I am a strait, cisgender, young, white, able-bodied American man (not to mention charming and handsome). If I were a Christian and born to wealth, I'd be every kind of privileged there is – and even that betrays my first world privilege; by global standards I was born to wealth. The status quo is, by and large, set up to benefit me. That is not to say there are no instances of prejudice against white men anywhere, but by any reasonable measure I am much more “equal” than people who aren't like me. By championing social equality issues where I am not the disadvantaged party, I incite conflict that I could easily avoid by staying silent. I have, in fact, terminated relationships or had them terminated due to mutual disagreement on these issues. I suspect my passion for these issues has scared off some people who might otherwise have been my friends even though they might have no opinion on these issues, or even somewhat agree with me. Most people are conflict-averse and I invite conflict by loudly proclaiming my stance on these divisive issues, sometimes without provocation. I am, in a word, intense. If I wasn't vocal about this stuff, I might have more friends.
There I had my answer, or part of it. I am the everyman; the person our culture bends over backwards to appease. If I would just shut up and accept it, I could benefit from almost every injustice our society offers. Many of the benefits of my privilege I will receive whatever I do. I can't make cops pull me over for no reason, or make people assume my date is a man, but a larger pool of potential "friends" is something I can refuse. I am not ashamed of my privilege, but I will not be an active participant in oppression. Silence implies consent. I do not consent, so I am not silent. If I don't get invited to the party because of it, so be it. I told my my new friend that, “bigots, sexists, racists, homophobes – these people aren't good enough to be my friends.”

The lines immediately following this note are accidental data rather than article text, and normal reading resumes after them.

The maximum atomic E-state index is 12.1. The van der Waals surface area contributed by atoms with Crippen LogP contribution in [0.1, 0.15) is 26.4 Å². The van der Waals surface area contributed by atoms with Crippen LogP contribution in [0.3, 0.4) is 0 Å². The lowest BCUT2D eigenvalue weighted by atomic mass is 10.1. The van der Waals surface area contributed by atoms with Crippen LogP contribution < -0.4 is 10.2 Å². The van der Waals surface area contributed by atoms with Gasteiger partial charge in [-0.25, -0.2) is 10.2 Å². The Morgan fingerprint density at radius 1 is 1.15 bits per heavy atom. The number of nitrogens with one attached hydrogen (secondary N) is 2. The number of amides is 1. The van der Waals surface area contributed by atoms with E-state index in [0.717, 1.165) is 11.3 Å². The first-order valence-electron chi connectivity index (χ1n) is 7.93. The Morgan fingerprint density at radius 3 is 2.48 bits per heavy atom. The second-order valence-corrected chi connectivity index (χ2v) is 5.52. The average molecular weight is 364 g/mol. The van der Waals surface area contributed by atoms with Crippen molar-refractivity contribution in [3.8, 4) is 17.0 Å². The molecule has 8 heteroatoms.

The other part of the answer is that our sexist, racist, homophobic culture has a very specific idea of what kind of person we are supposed to listen to and heed. My new friend does not look like that person. I do. A homophobe isn't going to be convinced she is in error by a lesbian and a chauvinist isn't going to change his attitude at the behest of a woman. Although the marginalized are the only people who can speak with credibility about the effects of marginalization, paradoxically, the marginalizers can often only be convinced to stop by one of their own. I can be that guy. I am more likely to convince others, simply because of who I am and what I look like. No, I don't want a feminist cookie, or a gay cupcake. I am doing it because it is right and I don't think my contributions should count more because I am not expected to do it... which leads me to the most honest answer – the one I didn't give.
The truth is, I'm not very vocal about it. I am vocal in the sense that I use my literal voice to advocate it, but outside of private discussions and posting some feminist and LGBT activism interest stories to my Facebook wall, I don't use the full suite of tools that my 21st century education and relative affluence have given me. The blogs and vlogs and podcasts about these issues I have populated Google Reader with... none of them are mine.
In 2012 I resolve to add my voice to the public discourse advocating for progressive causes, social issues and anything else I see fit. Atheist activism will play a prominent role, as that is the only marginalized group I am actually a part of. I also resolved to run the 2012 Seattle Marathon, and get into Master's League in Starcraft 2. I'll probably write about those things, too.
It is not often I am asked a question that consumes my thoughts for three days. Let's see how deep this rabbit hole goes! ^_^